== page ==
More than a year after being blamed for excessive trial delays that led to the collapse of corruption charges against six Toronto drug squad officers, the Crown is pointing its finger back at police.

Although the case spent four years and three weeks in the justice system, the officers and their lawyers engineered 23 months of that delay to give themselves time to prepare for the first stage of the court process — the preliminary hearing followed by the trial, the Ontario Court of Appeal was told yesterday.

They got what they wanted, Crown counsel Kenneth Campbell argued before a three-judge panel as two of the officers, retired Staff Sgt. John Schertzer and Det. Const. Steve Correia, watched from the back of the courtroom.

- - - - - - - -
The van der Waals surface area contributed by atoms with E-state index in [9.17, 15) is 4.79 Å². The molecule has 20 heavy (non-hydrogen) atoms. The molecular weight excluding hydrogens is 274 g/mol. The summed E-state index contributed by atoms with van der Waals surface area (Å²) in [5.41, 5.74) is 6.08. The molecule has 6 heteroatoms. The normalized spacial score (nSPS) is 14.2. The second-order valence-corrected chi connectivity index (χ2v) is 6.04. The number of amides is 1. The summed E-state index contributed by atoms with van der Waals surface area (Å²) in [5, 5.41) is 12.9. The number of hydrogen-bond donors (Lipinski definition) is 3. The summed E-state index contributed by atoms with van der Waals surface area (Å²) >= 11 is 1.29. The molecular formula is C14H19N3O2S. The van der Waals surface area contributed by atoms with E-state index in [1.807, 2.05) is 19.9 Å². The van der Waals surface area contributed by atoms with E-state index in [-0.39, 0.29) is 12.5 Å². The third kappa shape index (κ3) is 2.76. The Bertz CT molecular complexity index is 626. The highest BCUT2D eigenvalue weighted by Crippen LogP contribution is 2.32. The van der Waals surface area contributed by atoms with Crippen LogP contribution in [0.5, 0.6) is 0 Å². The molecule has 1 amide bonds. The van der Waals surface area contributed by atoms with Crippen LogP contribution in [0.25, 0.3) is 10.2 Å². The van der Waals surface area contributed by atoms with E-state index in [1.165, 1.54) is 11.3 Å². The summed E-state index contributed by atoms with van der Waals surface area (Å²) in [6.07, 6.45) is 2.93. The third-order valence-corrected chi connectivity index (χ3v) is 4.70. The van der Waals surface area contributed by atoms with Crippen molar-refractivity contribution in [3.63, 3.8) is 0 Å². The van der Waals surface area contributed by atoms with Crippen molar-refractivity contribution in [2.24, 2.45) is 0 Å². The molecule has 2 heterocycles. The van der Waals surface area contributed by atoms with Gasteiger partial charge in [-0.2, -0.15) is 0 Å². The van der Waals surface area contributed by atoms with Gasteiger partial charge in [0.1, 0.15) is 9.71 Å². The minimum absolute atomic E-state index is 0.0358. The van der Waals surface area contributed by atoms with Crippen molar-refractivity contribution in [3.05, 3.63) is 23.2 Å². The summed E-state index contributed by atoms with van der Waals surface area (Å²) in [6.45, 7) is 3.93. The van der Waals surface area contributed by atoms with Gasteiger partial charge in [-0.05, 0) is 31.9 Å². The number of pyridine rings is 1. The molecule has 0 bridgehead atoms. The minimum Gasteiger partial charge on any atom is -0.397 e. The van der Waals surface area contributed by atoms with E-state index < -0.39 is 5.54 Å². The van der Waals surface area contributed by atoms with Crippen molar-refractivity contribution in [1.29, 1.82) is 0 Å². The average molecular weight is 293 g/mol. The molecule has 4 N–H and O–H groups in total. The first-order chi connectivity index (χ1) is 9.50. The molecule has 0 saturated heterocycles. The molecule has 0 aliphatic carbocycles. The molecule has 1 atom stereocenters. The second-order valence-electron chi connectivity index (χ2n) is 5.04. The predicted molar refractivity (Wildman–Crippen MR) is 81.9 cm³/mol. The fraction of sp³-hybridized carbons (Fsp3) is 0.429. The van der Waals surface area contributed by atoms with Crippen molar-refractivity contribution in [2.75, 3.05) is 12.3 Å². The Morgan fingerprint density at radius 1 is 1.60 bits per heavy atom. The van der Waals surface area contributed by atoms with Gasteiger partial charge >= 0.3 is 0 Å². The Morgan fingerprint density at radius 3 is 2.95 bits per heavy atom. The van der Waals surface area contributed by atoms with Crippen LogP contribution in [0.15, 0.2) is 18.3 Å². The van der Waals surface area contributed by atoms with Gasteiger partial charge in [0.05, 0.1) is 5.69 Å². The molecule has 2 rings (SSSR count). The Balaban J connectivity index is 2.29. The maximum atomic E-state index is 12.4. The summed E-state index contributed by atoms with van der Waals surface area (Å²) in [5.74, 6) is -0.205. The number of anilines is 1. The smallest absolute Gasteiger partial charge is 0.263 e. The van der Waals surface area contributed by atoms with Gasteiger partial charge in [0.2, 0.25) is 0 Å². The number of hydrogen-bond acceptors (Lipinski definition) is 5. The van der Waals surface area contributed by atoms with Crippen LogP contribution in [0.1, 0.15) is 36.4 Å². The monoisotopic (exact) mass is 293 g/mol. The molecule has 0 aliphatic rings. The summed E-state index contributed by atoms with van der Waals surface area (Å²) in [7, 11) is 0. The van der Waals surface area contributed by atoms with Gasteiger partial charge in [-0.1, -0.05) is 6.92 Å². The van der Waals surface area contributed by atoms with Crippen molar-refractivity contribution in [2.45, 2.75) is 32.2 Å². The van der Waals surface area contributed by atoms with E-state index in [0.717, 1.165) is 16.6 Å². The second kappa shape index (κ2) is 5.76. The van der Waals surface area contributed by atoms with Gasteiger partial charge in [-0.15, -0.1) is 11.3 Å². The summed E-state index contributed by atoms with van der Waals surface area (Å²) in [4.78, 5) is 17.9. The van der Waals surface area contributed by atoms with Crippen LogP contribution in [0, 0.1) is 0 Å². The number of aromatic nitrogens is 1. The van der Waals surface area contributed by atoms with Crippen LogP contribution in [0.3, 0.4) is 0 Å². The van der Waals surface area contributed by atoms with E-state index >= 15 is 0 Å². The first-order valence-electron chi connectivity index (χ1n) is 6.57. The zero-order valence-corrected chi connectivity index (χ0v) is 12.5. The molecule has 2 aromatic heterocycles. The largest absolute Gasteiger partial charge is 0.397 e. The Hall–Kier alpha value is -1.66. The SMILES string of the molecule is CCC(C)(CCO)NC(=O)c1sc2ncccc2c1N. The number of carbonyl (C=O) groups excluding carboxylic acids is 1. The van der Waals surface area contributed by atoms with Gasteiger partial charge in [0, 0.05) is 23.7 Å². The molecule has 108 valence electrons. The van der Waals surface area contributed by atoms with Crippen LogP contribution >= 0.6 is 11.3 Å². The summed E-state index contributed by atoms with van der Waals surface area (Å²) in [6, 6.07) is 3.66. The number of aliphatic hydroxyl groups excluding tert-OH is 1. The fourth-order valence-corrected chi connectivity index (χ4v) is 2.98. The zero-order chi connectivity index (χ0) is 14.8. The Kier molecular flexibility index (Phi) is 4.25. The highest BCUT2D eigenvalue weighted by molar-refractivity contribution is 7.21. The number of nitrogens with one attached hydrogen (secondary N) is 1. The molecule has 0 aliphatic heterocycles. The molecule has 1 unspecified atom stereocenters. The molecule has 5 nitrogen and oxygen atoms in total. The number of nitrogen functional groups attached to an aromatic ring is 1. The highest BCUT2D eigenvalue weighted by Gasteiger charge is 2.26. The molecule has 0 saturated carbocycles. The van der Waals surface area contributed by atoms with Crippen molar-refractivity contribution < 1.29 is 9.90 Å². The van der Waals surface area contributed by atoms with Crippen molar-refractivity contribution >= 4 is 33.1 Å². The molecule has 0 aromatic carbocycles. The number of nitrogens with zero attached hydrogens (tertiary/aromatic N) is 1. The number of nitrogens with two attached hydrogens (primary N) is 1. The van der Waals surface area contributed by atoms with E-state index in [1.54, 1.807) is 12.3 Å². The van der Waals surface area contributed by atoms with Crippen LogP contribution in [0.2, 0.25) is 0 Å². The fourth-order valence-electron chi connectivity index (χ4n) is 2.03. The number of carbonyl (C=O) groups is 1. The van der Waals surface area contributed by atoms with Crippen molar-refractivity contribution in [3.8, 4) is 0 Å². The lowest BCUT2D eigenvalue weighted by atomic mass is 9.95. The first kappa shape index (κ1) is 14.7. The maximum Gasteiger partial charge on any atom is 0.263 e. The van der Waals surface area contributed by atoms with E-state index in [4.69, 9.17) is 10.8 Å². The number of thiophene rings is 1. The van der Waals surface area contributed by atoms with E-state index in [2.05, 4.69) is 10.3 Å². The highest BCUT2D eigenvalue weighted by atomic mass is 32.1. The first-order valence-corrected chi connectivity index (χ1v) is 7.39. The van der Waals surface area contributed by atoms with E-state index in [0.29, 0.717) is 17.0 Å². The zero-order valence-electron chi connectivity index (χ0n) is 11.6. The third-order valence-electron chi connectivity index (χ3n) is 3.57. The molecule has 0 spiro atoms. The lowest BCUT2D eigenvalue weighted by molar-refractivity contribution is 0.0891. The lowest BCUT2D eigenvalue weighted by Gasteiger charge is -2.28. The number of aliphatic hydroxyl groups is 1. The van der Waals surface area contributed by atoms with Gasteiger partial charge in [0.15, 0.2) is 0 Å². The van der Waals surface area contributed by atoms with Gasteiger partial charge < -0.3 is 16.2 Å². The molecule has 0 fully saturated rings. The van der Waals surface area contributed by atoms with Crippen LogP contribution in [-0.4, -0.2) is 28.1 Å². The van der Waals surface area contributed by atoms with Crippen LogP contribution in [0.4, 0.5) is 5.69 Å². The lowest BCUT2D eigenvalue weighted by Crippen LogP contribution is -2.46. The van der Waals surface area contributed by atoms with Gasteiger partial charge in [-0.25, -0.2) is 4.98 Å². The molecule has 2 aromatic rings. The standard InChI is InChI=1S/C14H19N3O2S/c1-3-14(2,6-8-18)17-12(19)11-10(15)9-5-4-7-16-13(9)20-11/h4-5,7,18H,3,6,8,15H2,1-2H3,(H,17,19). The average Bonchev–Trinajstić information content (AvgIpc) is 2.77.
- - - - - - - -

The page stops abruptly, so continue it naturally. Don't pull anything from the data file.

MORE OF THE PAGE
Together with four other members of the Central Field Command Drug Squad, they were accused five years ago of assaulting and robbing suspects, conducting illegal searches and falsifying their police reports to avoid any hint of wrongdoing.

The case, described as Canada’s biggest police corruption scandal, fell apart 19 months ago when Justice Ian Nordheimer of the Superior Court of Justice stayed all charges, saying the years it had taken to move the case through the courts had violated the officers’ right to a trial within a reasonable time.

The trial delays were caused by the Crown’s failure to disclose evidence to the defence, the judge found.